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The Fountainhead | Themes

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Themes expressed by Ayn Rand in The Fountainhead are common throughout her books and demonstrate a consistency of thought regarding how those few awake to their own creative potential should conduct their lives and relationships. Her philosophy of morality above legal definitions, capitalism, and freedom endows the characters of both heroes and villains in her stories.

Self-Sufficiency versus Indebtedness

The two main characters of Roark and Keating provide a number of different facets of the theme of self-sufficiency and indebtedness as the two young men start out with the same training and potential for opportunities. However, they take vastly divergent directions in achieving their professional goals, for while Roark consistently makes choices to increase his singular self-sufficiency, Keating chooses his path with an eye to encouraging his peers to depend on him to finish their work for them. Roark finds his first job with a brilliant but unfashionable architect and is willing to accept low pay with uncomfortable living and working conditions because he values his boss Henry Cameron's creativity and daring designs. He and his boss have a straightforward relationship that does not entail any ulterior obligations, and in fact, theirs is a friendship that grows over time. Roark's trajectory is straightforward and simple. When asked who will let him design buildings the way he wants, he answers in Part 1, Chapter 1, "The point is, who will stop me?" He can't be stopped because he is indebted to no one and is willing to accept any condition—even that of working in a granite quarry as a laborer—so long as he needs to in order to gain complete autonomy over his own architectural designs. Roark himself sums up this attitude saying, "The choice is independence or dependence" in Part 4, Chapter 18.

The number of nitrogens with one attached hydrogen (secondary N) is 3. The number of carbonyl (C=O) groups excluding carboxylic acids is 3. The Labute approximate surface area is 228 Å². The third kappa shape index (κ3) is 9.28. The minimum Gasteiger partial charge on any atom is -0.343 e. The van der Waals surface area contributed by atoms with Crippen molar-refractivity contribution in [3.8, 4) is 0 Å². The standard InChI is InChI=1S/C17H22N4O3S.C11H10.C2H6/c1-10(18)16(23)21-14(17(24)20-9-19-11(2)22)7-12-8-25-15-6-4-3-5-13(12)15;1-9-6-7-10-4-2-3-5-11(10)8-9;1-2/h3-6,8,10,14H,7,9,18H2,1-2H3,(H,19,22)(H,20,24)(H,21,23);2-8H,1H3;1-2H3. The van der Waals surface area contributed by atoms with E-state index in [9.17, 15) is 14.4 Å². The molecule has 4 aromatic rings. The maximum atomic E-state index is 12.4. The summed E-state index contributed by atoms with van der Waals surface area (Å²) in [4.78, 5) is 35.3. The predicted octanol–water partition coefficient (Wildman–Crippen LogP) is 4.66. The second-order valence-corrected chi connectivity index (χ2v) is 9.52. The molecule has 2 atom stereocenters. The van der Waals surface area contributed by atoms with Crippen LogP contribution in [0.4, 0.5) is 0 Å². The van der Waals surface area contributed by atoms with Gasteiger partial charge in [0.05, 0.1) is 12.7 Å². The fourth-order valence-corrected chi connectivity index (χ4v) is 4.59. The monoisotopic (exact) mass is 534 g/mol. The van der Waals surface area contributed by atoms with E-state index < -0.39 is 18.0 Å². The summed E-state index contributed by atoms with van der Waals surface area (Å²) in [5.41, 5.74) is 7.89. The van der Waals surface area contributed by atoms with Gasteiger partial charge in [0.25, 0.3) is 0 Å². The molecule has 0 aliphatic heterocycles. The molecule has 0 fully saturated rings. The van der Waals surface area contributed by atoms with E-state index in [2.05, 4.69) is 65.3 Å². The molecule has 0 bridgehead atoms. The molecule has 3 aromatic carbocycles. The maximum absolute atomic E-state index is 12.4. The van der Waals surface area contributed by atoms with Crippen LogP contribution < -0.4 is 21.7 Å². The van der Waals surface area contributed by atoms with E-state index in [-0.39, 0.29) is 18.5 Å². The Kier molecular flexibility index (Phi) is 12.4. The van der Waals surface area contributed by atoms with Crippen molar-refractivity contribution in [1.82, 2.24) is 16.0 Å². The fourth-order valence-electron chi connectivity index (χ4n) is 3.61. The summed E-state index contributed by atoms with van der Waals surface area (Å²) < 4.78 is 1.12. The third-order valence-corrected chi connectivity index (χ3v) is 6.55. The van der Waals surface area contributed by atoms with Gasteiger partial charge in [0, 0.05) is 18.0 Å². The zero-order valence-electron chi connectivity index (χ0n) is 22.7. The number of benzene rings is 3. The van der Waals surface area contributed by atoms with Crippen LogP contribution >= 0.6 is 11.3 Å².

Keating, on the other hand, joins a firm with prestige and many wealthy clients on the basis of his instructors' recommendations of him. Keating makes friends and indebts them to him by completing their work for them in a way that obligates them to him. But pretty early on in his career Keating finds himself entangled in the same obligations of indebtedness such that he has neither the will nor the ability to break free. At every juncture, Keating is either dependent upon, or has created a dependency on someone else. He takes the easy, most comfortable path with consistent regularity. It is observed of Keating, "He did not have to wonder, to fear or to take chances: it had been done for him" in Part 1, Chapter 5. The consequence is that he is never sure of his own work and constantly runs to Roark for approval. Even worse, Keating becomes an unwilling tool for Toohey's goal of making everyone comfortable, happy and equal without exception. As one of his cohorts Mitchell Layton states in Part 4, Chapter 6, "What makes people unhappy is not too little choice, but too much." While Roark works toward developing an indifference to discomfort and unhappiness, Keating is constantly indebted to others, among whom Toohey is the most destructive of creativity. By the time Keating wants to change that by painting, Roark gently tells him, "It's too late."